Learn how to start a new career or earn needed income on the side by working from home. Author and freelancer R. J. Santiago shares tried (and proven) tips and step-by-step instructions to help you launch a work-from-home career. This book covers various avenues of online earning, the process of defining your area of expertise, and using it to fill a need in the market. You’ll also learn tips on finding clients and customers, practical strategies for working from home, and essential factors that will help determine your success.

Also included in the book:

  • A Self-Discovery Quiz
  • Pros and Cons to Working from Home
  • Signs of Online Scams and Schemes
  • Over 25 Work-from-Home Opportunities
  • Start-up Costs and Other Money Matters
  • Legalities and Creating a Business Plan
  • Time-Management and Efficiency Tips

Most importantly, discover the satisfaction that comes from finding your passion, forging a path, and fulfilling a purpose as you work from home.

Buy the book!

Work from Home Tips: Getting Started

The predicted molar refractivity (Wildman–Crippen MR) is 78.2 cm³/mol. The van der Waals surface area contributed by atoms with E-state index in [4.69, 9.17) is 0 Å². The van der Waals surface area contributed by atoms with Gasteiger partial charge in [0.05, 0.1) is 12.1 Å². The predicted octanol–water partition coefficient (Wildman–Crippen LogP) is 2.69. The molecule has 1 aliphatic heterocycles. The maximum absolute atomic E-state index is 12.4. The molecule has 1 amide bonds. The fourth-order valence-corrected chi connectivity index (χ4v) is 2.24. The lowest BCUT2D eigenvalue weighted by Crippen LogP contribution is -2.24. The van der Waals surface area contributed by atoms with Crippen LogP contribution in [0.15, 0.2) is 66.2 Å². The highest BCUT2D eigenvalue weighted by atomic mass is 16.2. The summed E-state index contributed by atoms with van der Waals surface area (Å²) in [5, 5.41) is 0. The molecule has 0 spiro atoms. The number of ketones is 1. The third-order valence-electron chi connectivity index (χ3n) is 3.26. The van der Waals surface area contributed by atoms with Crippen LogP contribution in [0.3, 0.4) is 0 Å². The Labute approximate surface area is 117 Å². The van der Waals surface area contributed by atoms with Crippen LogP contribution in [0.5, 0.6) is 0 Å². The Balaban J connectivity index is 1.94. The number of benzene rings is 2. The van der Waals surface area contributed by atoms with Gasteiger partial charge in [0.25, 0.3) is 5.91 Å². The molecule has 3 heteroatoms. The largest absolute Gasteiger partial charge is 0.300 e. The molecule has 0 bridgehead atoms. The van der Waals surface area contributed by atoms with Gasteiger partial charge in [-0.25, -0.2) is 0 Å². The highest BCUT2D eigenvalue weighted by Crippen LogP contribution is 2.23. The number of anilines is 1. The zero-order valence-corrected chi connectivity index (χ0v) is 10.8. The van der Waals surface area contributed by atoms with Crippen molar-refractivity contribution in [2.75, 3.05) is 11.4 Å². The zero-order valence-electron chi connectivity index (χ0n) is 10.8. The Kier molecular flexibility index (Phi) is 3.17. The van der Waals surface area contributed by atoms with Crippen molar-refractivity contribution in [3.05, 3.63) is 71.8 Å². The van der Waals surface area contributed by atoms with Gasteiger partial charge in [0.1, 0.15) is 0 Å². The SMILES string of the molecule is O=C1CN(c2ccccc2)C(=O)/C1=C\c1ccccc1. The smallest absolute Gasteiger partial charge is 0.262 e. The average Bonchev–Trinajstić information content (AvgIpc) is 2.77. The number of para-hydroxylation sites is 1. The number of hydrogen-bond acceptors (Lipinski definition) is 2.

If you are ready to begin working from home, the next step is actually getting started. You need to get a few things in order – practically and logistically – before you launch your work-from-home business.

1. Purchase Work-from-Home Supplies.

Your shopping list will likely grow as time goes on, so for starters, buy only the items you need. Some important supplies to start with include:

  • Business cards
  • Letterheads (you can create your own)
  • A computer and printer
  • Equipment pertaining to your work/business

You might try to find your equipment secondhand (check Craigslist or Letgo) or “shop” around with friends and acquaintances to see if someone has equipment you can purchase for a lower price, or even trade for.

As an example, I have a friend who started making candles, and she found most of her wax at garage sales. She scoured estate sales and thrift stores for candle-making supplies for a few months and found most of what she needed that way. She purchased wicks and a few other necessary items but saved a lot of money by making secondhand purchases.

Note: If you are purchasing used material, make sure it is of high enough quality to sell or market.

2. Create a Dedicated Space in Your Home.

If your work-from-home venture is something like soap-making or clothes design, you’ll need a good amount of space for your work – most likely an entire room set aside for that purpose. Even if your venture is solely online, you need some space for a desk, a calendar, a notebook or two, a printer, and other office supplies.